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Springfield Illinois Personal Injury Law Blog

Don't blame nature for the crash, no matter how bad the weather

Anyone who drives around Central Illinois in winter knows it can sometimes be treacherous out there. Weather can wreak havoc and major vehicle accidents that lead to serious injuries or death are always possible.

However, if drivers who are responsible for such accidents try to cast the blame for the wreck on the weather, victims should know that such claims aren't likely to survive legal challenge. Nor should insurance companies be allowed to slough off fulfilling their duty of care because of road or weather conditions.

OSHA's goal: Preventing deaths and injuries

Providing a safe and healthful environment for work is not just nice to have. It's a requirement. The Occupational Safety and Health Act of 1970 establishes that employers have the obligation to make sure work sites are safe. Should any accident occur that results in injury or death, state laws in Illinois and the rest of the country require benefits to cover medical expenses for treatment, recovery and rehabilitation.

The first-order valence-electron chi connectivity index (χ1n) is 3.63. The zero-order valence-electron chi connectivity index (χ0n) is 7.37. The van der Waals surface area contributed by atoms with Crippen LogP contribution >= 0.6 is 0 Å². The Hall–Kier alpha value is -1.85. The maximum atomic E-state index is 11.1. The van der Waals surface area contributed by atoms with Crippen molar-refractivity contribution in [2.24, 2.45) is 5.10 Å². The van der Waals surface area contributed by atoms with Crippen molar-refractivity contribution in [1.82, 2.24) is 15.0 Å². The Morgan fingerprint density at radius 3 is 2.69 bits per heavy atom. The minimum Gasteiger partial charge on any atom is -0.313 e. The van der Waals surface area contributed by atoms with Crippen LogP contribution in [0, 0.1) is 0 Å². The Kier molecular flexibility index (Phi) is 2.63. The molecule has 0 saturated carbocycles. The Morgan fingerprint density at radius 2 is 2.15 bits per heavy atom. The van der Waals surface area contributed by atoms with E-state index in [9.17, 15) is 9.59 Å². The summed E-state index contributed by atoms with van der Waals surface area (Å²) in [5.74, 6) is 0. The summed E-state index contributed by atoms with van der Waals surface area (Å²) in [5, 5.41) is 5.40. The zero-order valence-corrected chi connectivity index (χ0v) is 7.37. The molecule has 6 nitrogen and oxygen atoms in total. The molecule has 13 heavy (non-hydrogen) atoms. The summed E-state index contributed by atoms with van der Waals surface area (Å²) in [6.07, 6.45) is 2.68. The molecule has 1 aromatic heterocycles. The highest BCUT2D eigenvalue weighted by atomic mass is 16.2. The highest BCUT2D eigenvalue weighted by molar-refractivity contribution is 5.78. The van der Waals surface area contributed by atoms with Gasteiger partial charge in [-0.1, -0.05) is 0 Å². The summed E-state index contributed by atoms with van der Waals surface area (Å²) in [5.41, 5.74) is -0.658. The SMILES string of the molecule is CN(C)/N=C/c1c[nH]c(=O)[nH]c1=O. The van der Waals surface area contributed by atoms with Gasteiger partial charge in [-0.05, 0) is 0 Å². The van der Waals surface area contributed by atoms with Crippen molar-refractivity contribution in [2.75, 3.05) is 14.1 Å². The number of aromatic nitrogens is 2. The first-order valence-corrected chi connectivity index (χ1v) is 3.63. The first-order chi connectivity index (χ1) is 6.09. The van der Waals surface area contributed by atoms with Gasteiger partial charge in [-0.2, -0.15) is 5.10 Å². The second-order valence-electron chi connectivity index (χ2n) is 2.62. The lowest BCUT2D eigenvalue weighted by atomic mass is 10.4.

Anyone who has been in the workforce for any number of years, though, knows that environments are changeable. Research is always being done to identify best practices and federal regulators – meeting their obligation on behalf of workers – update the standards. The goal is to make sure that employers are doing all they should be to prevent avoidable injuries and death.

Annual brake safety check put 20% of trucks out of service

Most people would probably agree that there are at least some government rules worth doing away with. Though it's unlikely to ever happen, it might interesting to see what the regulatory and economic landscape might look like if every person with a deregulatory desire got their wish.